Screening tool at triage for vulnerable elderly

Part of our role as emergency physician is risk stratification. Like for acute coronary syndrome, TIA, pulmonary embolism, frail older adults can be screened in the ED. Not only they can be screened, but the screening can start at triage.

Why should we screen frail older adults? Great question! It is important because it has been shown that vulnerable elderly are at higher risk of adverse event like death (now you are listening are you?), functional decline, admission and long-term care facility disposition.

There are many tools; here are my top 4 and a summary of their features.


Identification of Senior At Risk. Probably the most well studied and used in various senior-friendly ED. It was designed for patient 65 years and older, presenting in the emergency department. Keep in mind that it is les well studied for patient from long-term care (LTC) or nursing home.

It is simple, six questions, easy asked, easy answered, in less then 2 minutes. It has the ability to predict admission, LTC disposition, even death. Its sensitivity with a score of 2 or more out of six is variable (from 72% to 94%) (1). There are some discrepancy results in the literature. A recent systematic review does not recommend it (2).

In some ED, a score of 2 or more can trigger a consultation with a GEM nurse.


This screening test was developed in Quebec by sending questionnaire to the elderly of the community. Seven of these questions were found to be predictive of functional decline with a sensitivity of 78% and a specificity of 75% at a threshold of 3 positive answers of more (3).

It is also simple, could easily be done at triage, but the thing is, it has never been validated for patient in the emergency department (to my knowledge anyway). Another potential bias is the first question; Are you aged of 85 years or older. Is age really a factor of vulnerability? Probably at some point, probably, but it is not necessarily the case.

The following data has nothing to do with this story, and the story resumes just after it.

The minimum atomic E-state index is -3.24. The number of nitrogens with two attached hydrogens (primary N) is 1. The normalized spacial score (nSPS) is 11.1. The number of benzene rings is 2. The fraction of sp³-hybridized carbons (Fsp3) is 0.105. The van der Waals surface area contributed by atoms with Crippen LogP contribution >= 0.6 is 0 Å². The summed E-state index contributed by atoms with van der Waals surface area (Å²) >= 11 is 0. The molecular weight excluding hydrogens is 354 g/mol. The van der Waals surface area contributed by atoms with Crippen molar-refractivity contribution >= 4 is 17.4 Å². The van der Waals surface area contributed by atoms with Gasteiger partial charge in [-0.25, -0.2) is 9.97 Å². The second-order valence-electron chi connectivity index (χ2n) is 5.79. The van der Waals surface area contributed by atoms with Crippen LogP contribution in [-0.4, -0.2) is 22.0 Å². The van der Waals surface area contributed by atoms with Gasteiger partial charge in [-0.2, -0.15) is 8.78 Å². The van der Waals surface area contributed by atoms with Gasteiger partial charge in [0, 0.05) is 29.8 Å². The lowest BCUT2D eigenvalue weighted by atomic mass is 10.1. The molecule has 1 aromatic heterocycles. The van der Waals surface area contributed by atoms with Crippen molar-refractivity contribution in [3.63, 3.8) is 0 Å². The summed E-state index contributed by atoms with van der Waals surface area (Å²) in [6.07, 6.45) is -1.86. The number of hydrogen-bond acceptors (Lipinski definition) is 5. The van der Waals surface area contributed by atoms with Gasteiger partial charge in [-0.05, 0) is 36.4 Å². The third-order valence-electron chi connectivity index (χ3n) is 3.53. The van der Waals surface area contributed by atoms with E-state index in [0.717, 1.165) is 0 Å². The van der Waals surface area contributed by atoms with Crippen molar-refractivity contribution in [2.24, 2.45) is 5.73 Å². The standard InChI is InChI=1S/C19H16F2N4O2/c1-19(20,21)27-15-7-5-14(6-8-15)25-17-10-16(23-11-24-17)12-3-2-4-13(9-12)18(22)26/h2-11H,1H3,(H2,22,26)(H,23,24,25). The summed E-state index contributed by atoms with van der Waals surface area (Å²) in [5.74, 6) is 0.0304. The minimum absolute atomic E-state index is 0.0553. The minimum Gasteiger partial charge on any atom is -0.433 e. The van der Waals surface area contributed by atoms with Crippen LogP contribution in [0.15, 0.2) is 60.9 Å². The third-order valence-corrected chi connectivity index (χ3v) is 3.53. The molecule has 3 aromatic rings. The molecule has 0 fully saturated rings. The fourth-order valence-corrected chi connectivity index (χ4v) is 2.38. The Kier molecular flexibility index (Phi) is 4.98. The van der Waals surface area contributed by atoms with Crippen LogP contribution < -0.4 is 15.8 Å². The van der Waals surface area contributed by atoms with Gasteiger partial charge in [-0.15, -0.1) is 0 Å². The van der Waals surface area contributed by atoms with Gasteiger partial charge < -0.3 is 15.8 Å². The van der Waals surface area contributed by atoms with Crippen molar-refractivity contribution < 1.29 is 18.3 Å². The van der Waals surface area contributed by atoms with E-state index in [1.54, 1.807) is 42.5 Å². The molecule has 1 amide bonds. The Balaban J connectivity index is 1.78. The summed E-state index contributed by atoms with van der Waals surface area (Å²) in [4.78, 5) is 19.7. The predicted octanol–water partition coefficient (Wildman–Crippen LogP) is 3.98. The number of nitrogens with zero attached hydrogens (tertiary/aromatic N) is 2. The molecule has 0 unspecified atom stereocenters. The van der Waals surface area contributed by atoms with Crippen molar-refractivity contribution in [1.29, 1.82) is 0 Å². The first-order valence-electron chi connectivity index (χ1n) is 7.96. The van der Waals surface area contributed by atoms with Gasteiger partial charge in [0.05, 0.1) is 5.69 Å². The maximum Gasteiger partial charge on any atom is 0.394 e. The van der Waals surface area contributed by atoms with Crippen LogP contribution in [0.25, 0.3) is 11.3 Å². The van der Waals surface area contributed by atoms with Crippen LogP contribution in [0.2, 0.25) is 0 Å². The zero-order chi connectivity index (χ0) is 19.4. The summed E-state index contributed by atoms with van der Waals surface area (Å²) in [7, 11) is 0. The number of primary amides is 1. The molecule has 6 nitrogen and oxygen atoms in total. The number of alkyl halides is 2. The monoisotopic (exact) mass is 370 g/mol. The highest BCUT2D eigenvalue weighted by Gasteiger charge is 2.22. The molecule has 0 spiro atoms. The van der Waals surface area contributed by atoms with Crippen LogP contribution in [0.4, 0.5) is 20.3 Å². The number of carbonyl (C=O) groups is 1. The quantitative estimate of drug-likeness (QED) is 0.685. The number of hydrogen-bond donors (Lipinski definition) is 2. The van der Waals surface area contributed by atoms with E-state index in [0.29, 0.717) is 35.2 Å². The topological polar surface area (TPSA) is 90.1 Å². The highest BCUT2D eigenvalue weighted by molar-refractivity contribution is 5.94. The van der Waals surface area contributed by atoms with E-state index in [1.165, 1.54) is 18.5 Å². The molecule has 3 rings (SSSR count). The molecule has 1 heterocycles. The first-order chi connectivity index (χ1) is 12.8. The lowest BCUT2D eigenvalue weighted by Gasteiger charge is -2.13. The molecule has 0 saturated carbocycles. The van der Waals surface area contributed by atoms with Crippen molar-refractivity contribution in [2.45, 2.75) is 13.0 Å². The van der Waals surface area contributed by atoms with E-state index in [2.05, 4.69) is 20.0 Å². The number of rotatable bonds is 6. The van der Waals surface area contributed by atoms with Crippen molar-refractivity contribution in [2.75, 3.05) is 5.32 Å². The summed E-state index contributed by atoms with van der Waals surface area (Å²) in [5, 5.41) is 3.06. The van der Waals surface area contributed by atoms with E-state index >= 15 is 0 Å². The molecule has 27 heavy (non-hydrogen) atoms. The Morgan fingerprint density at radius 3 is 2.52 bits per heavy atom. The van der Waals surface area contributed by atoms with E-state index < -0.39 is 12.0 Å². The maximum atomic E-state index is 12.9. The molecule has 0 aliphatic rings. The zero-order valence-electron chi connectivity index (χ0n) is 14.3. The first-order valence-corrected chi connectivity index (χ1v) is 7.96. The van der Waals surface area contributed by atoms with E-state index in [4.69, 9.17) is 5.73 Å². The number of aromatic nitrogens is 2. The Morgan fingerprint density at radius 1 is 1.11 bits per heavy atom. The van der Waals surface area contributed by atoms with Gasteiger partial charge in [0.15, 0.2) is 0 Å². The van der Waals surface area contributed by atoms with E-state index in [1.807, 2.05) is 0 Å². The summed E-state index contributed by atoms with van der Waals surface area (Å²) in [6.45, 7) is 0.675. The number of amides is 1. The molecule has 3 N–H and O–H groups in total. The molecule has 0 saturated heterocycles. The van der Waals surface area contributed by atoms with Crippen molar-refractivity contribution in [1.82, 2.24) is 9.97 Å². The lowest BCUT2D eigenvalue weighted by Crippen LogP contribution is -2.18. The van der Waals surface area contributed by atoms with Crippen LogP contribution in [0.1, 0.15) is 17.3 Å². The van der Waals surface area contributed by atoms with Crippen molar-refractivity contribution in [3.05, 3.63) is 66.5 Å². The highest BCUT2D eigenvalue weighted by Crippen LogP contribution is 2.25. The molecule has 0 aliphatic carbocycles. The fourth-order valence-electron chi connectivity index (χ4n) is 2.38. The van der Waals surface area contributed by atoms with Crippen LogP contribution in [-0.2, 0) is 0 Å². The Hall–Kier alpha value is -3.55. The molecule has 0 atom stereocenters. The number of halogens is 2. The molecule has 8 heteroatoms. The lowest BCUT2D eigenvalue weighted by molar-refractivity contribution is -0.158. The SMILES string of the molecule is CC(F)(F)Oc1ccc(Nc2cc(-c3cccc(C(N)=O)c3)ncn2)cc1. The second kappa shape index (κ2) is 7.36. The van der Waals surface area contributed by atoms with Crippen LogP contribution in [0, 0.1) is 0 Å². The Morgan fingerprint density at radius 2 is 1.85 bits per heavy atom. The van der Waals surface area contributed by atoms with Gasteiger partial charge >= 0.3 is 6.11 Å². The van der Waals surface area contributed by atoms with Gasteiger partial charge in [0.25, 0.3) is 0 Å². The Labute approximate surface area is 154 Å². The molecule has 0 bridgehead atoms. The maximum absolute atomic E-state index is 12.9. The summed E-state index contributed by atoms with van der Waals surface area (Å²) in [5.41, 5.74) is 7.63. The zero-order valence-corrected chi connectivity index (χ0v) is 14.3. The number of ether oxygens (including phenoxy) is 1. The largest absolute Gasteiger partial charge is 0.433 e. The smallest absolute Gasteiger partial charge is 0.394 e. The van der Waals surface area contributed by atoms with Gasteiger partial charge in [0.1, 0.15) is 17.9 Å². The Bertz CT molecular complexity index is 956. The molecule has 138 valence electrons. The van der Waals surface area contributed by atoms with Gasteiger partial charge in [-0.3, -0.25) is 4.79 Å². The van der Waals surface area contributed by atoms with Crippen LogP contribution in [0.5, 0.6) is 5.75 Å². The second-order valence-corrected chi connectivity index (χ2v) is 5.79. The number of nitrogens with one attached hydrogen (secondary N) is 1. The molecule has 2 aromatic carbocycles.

It is also a serie of six questions, comparable to the ISAR, with equivalent performance (4).


This one is also Canadian, developed by the group InterRAI. It is easy to perform; there is a free app for that. It is designed for 75 years and older. However, I do not have any information about its performance. Probably those data are coming soon. Interesting!

Whatever screener tool you will choose, it does not have to be perfect, it is a tool, not a rule! Which one WILL be your pick?



  1. McCusker J, Bellavance F, Cardin S, Belzile E. Validity of an activities of daily living questionnaire among older patients in the emergency department. Journal of clinical epidemiology. 1999 Nov;52(11):1023-30. PubMed PMID: 10526995.
  2. Thiem U, Heppner HJ, Singler K. Instruments to identify elderly patients in the emergency department in need of geriatric care. Zeitschrift fur Gerontologie und Geriatrie. 2015 Jan;48(1):4-9. PubMed PMID: 25592177.
  3. Hebert R, Bravo G, Korner-Bitensky N, Voyer L. Predictive validity of a postal questionnaire for screening community-dwelling elderly individuals at risk of functional decline. Age and ageing. 1996 Mar;25(2):159-67. PubMed PMID: 8670547.
  4. Salvi F, Morichi V, Lorenzetti B, Rossi L, Spazzafumo L, Luzi R, et al. Risk stratification of older patients in the emergency department: comparison between the Identification of Seniors at Risk and Triage Risk Screening Tool. Rejuvenation research. 2012 Jun;15(3):288-94. PubMed PMID: 22730956.




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